By AEvangel on 5/20/2010 3:57:52 PM , Rating: 1
Electric motors break, just ask any place that has a fleet of electric forklifts.

Yes, they do but much less then combustion motors, also the fact is that you don't have oil changes or tune ups to contend with. The cost of maintenance is much less on electric vehicles.

Also purely electric cars are worthless to anyone who needs to travel long distances or carry more load than a couple people.

The NiMH EV1 had an EPA certified range of 140 miles on a charge; not to mention since like 80% of Americans drive less then 40 miles per day I think it would be fine.

Batteries just can't hold enough power in a small/light enough package to do the job of more than urban commuting. The only way you could replace an internal combustion engine for most work would be to invent a milk crate sized nuclear reactor that was safe and tamperproof, and get everyone to regard them as safe.

Did you even read what you a little research first since there is like several ALL ELECTRIC vehicles already produced in the world, including delivery trucks and all of them working just fine.

RE: Wrong Mr Lutz
By knutjb on 5/20/2010 8:02:06 PM , Rating: 2
The NiMH EV1 had an EPA certified range of 140 miles on a charge; not to mention since like 80% of Americans drive less then 40 miles per day I think it would be fine.

My Dad was involved in clean vehicles programs for cities and had an EV1 for a couple days. It barely made a thirty mile round trip on a warm day and took too long to recharge to be useful for most consumers. That 140 mile rating was under optimal conditions, get on the highway, need heat, AC, or think about rolling down the windows and you slash the EV1s useful range significantly.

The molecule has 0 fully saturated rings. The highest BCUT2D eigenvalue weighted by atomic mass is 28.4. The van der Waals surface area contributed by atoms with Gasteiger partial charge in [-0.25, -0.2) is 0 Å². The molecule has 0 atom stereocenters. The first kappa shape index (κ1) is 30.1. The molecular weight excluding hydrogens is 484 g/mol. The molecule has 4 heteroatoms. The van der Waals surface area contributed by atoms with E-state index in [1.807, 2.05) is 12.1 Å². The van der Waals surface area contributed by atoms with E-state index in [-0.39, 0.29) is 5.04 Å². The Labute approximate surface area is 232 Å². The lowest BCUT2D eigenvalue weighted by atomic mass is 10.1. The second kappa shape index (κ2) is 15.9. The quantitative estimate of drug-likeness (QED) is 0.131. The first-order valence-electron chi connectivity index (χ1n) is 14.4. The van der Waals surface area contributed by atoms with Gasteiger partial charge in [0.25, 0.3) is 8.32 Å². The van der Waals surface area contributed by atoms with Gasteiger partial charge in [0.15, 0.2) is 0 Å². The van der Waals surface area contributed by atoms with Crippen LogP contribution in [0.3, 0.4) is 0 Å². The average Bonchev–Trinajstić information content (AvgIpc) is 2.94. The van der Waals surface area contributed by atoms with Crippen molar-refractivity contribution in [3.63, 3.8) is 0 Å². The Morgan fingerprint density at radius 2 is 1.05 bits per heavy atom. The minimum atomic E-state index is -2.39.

Cars have to be more flexible than just the "average" driver needs. EVs don't do well in temperature extremes either. The power grid is woefully lacking in most of the country, i.e. California's summer brown outs... If it can't replace the internal combustion car's flexibility it needs to go back to the drawing board.

RE: Wrong Mr Lutz
By monkeyman1140 on 5/21/2010 1:18:40 AM , Rating: 1
Actually EV's do fine in extreme weather. The batteries have temperature controlled systems, electric motors can operate in bitter cold or sweltering heat.

Fuel cell cars however, are horrible. Their range is even more limited than batteries, the fuel cell is ridiculously expensive, and refueling is dangerous and complex.

This is why the oil companies goaded the government into supporting fuel cell cars. They know that they will never EVER be practical, so it keeps oil in business for the next 100 years.

RE: Wrong Mr Lutz
By monkeyman1140 on 5/21/2010 1:29:29 AM , Rating: 1
I'm sure he had the first generation EV1 with the flawed lead acid batteries. Its no accident GM put in defective batteries the first time around. When the NiMh packs were installed, GM was really worried about dramatic range improvement, and killed the program soon afterwards, fearing the EV1 would nuke the rest of their product line.

Its a shame, if they had gone ahead they would have blown the japanese out of the water and would be the #1 seller of electric cars now, and most likely not have gone bankrupt and owned by the government.